As Atlas starts its second-year trading, we meet Darren Gilheaney, a Specialist Medical Engineer, registered with his professional body the Register of Clinical Technologists (RCT).
With a keen interest in research and development, Darren is based at Blackpool Victoria Hospital and has over 15 years’ Medical Engineering experience gained within public health services in both England and Ireland.
Dublin-born and bred Darren always knew he was going to work within the discipline and now specialises in anaesthetics and ventilation.
Darren takes up the story: “I think I was destined to work in Medical Engineering, as I’ve always loved electronics and as my father was a surgical sales rep, there was always medical equipment in the house to play with at the weekend!”
Darren adds, I also worked as a hospital porter to help fund my Electronic Engineering degree in 2003. Here my interest peaked, as I saw the medical equipment working at the coalface and thought; I wonder who manages that – and now I do!”
Stating his career in the Irish Health service as a junior engineer in 2003, Darren gained a role within the NHS in 2009 with Lancashire Teaching Hospitals, before moving to Blackpool Victoria Hospital in 2010.
Darren explains: “Medical Engineering honestly isn’t as complicated as you might think. It involves the application of engineering principles and design concepts to medicine and biology for healthcare purposes. In a nutshell, my role involves managing medical equipment over its entire life, whilst keeping up to date with emerging technologies through continuous professional development (CPD).”
Medical Engineering seldom provides Darren with an average day, the only constant is his focus on ensuring patients’ interests are the driving force behind any decisions he makes.
Darren says: “My working week is filled with challenges pressures and pride, as I ensure the medical equipment I am given is diagnosed, fixed and returned to service. The most challenging moments are always those that delay patients’ receiving diagnosis, or treatment.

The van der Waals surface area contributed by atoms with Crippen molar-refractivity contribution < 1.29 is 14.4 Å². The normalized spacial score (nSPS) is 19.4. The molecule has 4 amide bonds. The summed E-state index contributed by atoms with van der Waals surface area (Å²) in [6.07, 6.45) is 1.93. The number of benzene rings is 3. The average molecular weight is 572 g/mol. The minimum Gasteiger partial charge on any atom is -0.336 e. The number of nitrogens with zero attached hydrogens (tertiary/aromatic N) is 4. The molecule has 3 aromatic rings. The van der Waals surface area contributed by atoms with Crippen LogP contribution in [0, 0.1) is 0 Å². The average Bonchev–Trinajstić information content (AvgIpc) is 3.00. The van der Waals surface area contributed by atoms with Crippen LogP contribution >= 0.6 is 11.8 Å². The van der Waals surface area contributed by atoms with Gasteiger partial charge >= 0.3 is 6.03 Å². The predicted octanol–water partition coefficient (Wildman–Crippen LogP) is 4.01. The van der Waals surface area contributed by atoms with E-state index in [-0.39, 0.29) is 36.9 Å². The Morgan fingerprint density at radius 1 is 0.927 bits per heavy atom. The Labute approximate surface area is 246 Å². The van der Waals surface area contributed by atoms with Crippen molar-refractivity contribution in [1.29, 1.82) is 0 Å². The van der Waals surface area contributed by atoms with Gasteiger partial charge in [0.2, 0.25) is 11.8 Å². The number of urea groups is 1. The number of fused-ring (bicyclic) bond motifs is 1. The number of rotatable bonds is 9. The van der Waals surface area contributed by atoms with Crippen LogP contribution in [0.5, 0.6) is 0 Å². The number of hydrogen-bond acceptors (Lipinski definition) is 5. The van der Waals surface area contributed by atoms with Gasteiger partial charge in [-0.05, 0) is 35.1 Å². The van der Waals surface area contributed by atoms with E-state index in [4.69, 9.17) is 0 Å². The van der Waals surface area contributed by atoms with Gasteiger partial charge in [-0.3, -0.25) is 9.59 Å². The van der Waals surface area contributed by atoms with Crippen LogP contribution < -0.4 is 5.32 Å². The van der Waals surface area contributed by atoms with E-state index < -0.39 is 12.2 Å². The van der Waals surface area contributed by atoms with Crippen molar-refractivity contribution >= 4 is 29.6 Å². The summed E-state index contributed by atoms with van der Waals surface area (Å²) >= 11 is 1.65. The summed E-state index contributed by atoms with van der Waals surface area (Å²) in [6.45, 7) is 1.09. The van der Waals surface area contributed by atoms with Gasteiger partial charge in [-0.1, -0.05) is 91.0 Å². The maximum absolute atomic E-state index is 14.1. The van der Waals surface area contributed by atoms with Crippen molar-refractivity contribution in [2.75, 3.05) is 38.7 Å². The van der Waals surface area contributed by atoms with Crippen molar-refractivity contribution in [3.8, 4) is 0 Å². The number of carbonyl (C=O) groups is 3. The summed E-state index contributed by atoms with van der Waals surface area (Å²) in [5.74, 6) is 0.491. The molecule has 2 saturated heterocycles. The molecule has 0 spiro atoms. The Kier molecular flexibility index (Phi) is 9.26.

There are times when a fault will mean equipment is unsafe for use and may put the patient, or staff at harm. It is in these situations that having a good rapport with the clinical staff is essential, as they regularly ask for technical advice on whether to cancel patient lists – often while the patients are sitting in the waiting rooms worked up for their appointment.
To recommend from an engineering perspective that patients be cancelled is never nice, but it is in the patient’s best interest, even if they don’t realise it, my primacy will always be the patient.”
Darren’s pride shines through and he tells of his proudest moment as a medical engineer: “Back home in Ireland, I was called to theatre as a diathermy had failed halfway through a case.
After scrubbing up and going in to theatre, I managed to diagnose and repair the fault while the surgical team waited with the anaesthetised patient on the table.”
Darren continues: “Afterwards the surgeon came down to me and thanked me for what I had done. If the fault had not been fixed, the operation would have been cancelled and not only let the patient down, but also his team, which was something he didn’t want to have to do.
It is times like that you realise the degree of input we have on patient care.”
Find out more about our Medical Engineering department and the services we offer, here